Montreal’s search for someone who can provide offence and speed to complement Shea Weber may not be as far away as many think.
Perhaps there is not as urgent a need to trade for that elusive left defenceman after all, Perhaps that left defenceman is playing in Laval.
Yes; it is early, but that is as much to Otto Leskinen’s advantage as to his disadvantage, considering he has played less than a dozen games in North America, and he looks to be adapting at an impressive rate.
As was mentioned in my very first rookie game report from Belleville, Leskinen’s skating and puck skills were evident as soon as he hit the ice; he was a step above the other prospects in the tournament in that regard, with the exception of Erik Brannstrom, a player chosen 15th overall in the 2017 NHL draft. Not bad for a defencmean never drafted in the NHL.
What wasn’t quite as evident at the rookie tournament was Leskinen’s ability to produce offence, and I wondered at the time if it may just be a matter of him needing time to adapt to the rink size and gaining enough confidence to take charge of the play.
That looks to already be happening in the AHL, as Leskinen picked up two more assists last night, bringing his season total to four.
Any time you can average an assist a game, you are making a difference, and Leskinen was certainly a difference maker last night; he was the best player on the ice. The same could be argued about his previous game as well on Saturday versus Milwaukee.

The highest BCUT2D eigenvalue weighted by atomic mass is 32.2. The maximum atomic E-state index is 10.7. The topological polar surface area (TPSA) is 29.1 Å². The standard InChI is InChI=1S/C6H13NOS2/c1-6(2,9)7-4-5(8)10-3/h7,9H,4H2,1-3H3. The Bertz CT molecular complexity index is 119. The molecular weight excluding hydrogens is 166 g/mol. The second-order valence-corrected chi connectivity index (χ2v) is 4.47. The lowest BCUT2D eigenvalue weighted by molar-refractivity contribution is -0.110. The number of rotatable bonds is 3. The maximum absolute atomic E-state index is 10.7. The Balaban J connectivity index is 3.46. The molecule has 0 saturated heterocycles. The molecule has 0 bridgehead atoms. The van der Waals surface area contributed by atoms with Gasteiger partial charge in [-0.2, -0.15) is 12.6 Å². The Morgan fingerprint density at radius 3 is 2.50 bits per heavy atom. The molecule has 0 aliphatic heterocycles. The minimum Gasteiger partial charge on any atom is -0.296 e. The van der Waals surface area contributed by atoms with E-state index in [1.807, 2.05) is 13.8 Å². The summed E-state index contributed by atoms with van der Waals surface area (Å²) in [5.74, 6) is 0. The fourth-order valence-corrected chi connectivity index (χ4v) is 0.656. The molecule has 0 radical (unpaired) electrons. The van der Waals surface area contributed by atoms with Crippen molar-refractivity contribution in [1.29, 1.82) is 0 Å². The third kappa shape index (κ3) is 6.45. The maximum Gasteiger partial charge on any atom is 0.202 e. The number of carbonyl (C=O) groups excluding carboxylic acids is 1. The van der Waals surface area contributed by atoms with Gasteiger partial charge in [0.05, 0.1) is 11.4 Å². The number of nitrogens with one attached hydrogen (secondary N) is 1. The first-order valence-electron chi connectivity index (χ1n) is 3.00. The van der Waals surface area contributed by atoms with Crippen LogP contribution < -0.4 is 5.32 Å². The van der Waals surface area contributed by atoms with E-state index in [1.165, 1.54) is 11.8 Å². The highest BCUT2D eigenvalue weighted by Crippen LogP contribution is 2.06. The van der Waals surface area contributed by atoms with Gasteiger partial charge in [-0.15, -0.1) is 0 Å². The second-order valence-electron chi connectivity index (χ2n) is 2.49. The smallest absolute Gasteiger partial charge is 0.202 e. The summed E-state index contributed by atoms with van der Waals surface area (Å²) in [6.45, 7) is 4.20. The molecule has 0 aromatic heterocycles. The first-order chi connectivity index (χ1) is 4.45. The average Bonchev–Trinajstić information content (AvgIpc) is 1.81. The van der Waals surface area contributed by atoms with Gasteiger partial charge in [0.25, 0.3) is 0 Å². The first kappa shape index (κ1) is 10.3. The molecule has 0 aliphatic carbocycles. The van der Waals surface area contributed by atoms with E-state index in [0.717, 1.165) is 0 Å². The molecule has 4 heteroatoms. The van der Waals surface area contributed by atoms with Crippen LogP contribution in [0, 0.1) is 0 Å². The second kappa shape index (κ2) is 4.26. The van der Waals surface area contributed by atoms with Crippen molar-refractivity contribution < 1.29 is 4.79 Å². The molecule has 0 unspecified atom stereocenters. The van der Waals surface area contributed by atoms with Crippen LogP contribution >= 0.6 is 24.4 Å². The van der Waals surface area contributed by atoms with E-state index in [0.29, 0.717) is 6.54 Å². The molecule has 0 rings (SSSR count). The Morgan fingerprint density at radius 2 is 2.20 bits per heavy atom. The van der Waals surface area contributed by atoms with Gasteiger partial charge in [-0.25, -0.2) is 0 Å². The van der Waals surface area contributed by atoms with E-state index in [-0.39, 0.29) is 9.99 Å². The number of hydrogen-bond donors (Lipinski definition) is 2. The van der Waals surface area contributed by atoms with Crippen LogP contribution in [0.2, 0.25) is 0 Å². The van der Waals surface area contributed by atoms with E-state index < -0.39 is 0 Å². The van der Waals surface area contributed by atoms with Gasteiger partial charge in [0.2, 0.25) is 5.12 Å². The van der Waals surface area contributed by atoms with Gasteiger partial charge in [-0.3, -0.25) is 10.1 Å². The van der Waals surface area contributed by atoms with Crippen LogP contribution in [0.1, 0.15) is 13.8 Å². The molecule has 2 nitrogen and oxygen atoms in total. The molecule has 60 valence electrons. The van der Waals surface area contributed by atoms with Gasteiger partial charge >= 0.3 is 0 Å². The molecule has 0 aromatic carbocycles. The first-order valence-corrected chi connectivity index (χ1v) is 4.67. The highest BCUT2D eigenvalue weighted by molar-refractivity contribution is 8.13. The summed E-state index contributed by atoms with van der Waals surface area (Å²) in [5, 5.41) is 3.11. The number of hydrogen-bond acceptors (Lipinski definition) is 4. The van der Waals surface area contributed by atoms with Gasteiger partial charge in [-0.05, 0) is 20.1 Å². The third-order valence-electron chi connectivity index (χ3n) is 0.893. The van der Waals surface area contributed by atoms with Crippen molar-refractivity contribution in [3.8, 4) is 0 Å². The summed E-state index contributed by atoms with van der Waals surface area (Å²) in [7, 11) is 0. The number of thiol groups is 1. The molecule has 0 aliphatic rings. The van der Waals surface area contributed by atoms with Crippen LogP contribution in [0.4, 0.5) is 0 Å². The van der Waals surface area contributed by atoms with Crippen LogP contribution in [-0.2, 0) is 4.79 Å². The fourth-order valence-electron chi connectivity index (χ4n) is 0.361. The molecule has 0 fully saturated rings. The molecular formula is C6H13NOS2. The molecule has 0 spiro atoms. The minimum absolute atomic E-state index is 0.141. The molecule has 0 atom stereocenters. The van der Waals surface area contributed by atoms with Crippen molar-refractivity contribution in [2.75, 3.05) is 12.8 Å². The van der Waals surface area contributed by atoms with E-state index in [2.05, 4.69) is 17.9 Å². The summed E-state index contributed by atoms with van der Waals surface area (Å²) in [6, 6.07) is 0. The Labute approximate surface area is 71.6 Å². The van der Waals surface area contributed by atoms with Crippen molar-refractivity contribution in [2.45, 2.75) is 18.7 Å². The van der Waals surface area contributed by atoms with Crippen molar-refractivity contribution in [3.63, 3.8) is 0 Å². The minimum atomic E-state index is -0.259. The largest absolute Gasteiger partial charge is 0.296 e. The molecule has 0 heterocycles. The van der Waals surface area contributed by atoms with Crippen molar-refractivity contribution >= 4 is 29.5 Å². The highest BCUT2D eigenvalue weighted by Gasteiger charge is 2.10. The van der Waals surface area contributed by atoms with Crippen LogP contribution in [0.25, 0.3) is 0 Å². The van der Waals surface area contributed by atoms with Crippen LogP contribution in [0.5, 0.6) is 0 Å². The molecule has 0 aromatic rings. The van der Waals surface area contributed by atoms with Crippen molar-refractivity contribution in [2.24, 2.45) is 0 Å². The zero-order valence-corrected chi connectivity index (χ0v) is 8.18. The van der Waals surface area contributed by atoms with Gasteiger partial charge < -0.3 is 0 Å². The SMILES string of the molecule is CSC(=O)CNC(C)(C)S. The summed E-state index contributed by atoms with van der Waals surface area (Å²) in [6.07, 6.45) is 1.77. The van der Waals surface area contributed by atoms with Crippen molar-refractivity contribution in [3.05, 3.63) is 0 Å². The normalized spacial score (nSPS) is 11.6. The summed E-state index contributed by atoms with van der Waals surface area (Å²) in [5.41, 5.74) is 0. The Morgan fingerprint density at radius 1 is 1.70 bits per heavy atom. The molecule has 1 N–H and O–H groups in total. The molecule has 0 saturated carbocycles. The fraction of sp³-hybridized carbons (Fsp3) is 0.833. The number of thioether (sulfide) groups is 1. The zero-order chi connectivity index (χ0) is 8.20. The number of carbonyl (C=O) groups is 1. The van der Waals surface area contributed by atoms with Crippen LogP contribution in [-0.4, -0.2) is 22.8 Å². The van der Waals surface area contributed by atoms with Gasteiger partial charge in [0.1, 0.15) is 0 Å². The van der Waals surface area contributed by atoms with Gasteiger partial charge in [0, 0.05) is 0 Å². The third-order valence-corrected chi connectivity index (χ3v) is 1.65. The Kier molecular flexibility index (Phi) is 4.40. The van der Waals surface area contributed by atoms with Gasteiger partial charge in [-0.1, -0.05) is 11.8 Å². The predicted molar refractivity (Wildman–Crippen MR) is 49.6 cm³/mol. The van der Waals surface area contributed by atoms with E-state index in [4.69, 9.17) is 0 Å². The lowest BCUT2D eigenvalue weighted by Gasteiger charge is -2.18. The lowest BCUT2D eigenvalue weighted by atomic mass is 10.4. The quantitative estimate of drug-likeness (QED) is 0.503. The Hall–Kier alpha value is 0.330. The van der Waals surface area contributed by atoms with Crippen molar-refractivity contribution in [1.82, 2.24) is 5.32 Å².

What that also tells us is that there may be more upside to this mobile defender than was perhaps first expected. The pass he made to Charles Hudon yesterday required elite NHL-type skill and vision:
Equally impressive was the juke he made a few moments earlier at Rockford’s blueline that left at least one defender helpless and led to a solid scoring opportunity.
We are seeing the skill that enabled Leskinen to finish sixth in FHL defenceman scoring as a 21-year-old, and while his defence won’t likely be earning him time on the top pk unit any time soon, his mobility makes him difficult to beat one-on-one. He even played with a bit of jam away from the puck yesterday; crosschecking a couple of players in the crease area just hard enough not to be penalized, with one late exception when he ended up in the box.
If Leskinen keeps improving while Mete’s struggles continue, it won’t be long before Leskinen gets a callup to have an audition, perhaps even with Shea Weber. He may be the left defenceman playing pro hockey with the Habs that complements Weber’s game the best if he can handle NHL forwards in his own zone. It is also not an impossibility that he could help Montreal’s power play; he is very elusive laterally, and there is a distinct possibility that he passes the puck better than Reilly, Kulak and Mete.
Cale Fleury has now sat out three straight games, which is less than ideal for a 20-year-old defenceman. He needs to play, so look for him to be sent down soon. The attractive part of this equation is that neither has to clear waivers, so it is a seamless transaction.
Brett Kulak played well with Jeff Petry last season for the most part; in fact, he helped to stabilize Petry’s game when he was acquired. They looked solid again as a pair last game when they were finally put together. Here is a top six that we may possibly see some time in the next month or so when Juulsen is ready to be recalled, and it may just work:
Send Mete to Laval when Juulsen is ready, and let Folin and Reilly be the extra defencemen. That may be a pretty solid six…obviously, a lot will depend on Leskinen’s play. I have to say though; so far, I have been pleasantly surprised. He has talent, and plenty of it.